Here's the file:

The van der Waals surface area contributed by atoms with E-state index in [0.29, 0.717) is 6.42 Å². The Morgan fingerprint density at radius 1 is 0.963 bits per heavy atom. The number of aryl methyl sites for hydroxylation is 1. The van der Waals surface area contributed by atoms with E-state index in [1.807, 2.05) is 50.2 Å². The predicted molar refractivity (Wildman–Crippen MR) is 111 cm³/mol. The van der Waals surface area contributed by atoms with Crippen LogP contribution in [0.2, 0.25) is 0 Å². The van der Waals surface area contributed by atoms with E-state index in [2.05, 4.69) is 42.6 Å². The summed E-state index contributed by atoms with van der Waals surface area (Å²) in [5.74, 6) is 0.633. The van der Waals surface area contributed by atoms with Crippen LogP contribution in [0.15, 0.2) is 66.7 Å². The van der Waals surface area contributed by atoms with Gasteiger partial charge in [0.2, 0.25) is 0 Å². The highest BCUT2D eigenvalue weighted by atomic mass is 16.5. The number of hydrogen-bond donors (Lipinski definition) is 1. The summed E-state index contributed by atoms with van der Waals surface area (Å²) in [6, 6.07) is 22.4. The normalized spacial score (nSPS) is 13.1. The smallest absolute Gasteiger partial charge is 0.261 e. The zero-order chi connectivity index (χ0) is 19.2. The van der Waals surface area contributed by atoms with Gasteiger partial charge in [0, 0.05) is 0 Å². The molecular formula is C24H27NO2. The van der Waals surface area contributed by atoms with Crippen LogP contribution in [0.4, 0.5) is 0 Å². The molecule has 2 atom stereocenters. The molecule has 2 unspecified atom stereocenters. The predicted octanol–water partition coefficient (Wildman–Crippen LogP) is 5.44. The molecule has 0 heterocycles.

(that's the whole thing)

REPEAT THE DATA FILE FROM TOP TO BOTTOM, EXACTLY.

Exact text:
The van der Waals surface area contributed by atoms with E-state index in [0.29, 0.717) is 6.42 Å². The Morgan fingerprint density at radius 1 is 0.963 bits per heavy atom. The number of aryl methyl sites for hydroxylation is 1. The van der Waals surface area contributed by atoms with E-state index in [1.807, 2.05) is 50.2 Å². The predicted molar refractivity (Wildman–Crippen MR) is 111 cm³/mol. The van der Waals surface area contributed by atoms with Crippen LogP contribution in [0.2, 0.25) is 0 Å². The van der Waals surface area contributed by atoms with E-state index in [2.05, 4.69) is 42.6 Å². The summed E-state index contributed by atoms with van der Waals surface area (Å²) in [5.74, 6) is 0.633. The van der Waals surface area contributed by atoms with Crippen LogP contribution in [0.15, 0.2) is 66.7 Å². The van der Waals surface area contributed by atoms with Gasteiger partial charge in [0.2, 0.25) is 0 Å². The highest BCUT2D eigenvalue weighted by atomic mass is 16.5. The number of hydrogen-bond donors (Lipinski definition) is 1. The summed E-state index contributed by atoms with van der Waals surface area (Å²) in [6, 6.07) is 22.4. The normalized spacial score (nSPS) is 13.1. The smallest absolute Gasteiger partial charge is 0.261 e. The zero-order chi connectivity index (χ0) is 19.2. The van der Waals surface area contributed by atoms with Gasteiger partial charge in [0, 0.05) is 0 Å². The molecular formula is C24H27NO2. The van der Waals surface area contributed by atoms with Crippen LogP contribution in [0.4, 0.5) is 0 Å². The molecule has 2 atom stereocenters. The molecule has 2 unspecified atom stereocenters. The predicted octanol–water partition coefficient (Wildman–Crippen LogP) is 5.44. The molecule has 0 heterocycles.